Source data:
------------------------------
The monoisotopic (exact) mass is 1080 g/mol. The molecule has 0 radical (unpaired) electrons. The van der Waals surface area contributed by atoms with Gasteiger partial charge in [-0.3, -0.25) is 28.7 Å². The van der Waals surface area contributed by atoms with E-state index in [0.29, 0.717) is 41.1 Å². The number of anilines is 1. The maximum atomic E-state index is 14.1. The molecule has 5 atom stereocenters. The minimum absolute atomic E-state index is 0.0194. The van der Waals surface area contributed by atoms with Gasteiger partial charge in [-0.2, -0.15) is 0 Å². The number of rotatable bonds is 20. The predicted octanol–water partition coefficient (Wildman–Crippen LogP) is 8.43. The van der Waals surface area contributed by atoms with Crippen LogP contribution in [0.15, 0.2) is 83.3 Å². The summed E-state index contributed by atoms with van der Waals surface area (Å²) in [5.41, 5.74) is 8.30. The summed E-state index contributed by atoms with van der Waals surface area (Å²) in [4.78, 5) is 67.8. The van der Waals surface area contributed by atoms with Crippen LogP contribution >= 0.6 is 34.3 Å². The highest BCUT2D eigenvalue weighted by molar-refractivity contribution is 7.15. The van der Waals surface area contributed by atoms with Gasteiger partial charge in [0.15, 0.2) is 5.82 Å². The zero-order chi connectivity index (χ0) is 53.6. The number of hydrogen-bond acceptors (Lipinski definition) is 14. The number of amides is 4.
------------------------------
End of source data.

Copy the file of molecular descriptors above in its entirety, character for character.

The monoisotopic (exact) mass is 1080 g/mol. The molecule has 0 radical (unpaired) electrons. The van der Waals surface area contributed by atoms with Gasteiger partial charge in [-0.3, -0.25) is 28.7 Å². The van der Waals surface area contributed by atoms with E-state index in [0.29, 0.717) is 41.1 Å². The number of anilines is 1. The maximum atomic E-state index is 14.1. The molecule has 5 atom stereocenters. The minimum absolute atomic E-state index is 0.0194. The van der Waals surface area contributed by atoms with Gasteiger partial charge in [-0.2, -0.15) is 0 Å². The number of rotatable bonds is 20. The predicted octanol–water partition coefficient (Wildman–Crippen LogP) is 8.43. The van der Waals surface area contributed by atoms with Crippen LogP contribution in [0.15, 0.2) is 83.3 Å². The summed E-state index contributed by atoms with van der Waals surface area (Å²) in [5.41, 5.74) is 8.30. The summed E-state index contributed by atoms with van der Waals surface area (Å²) in [4.78, 5) is 67.8. The van der Waals surface area contributed by atoms with Crippen LogP contribution >= 0.6 is 34.3 Å². The highest BCUT2D eigenvalue weighted by molar-refractivity contribution is 7.15. The van der Waals surface area contributed by atoms with Gasteiger partial charge in [0.15, 0.2) is 5.82 Å². The zero-order chi connectivity index (χ0) is 53.6. The number of hydrogen-bond acceptors (Lipinski definition) is 14. The number of amides is 4.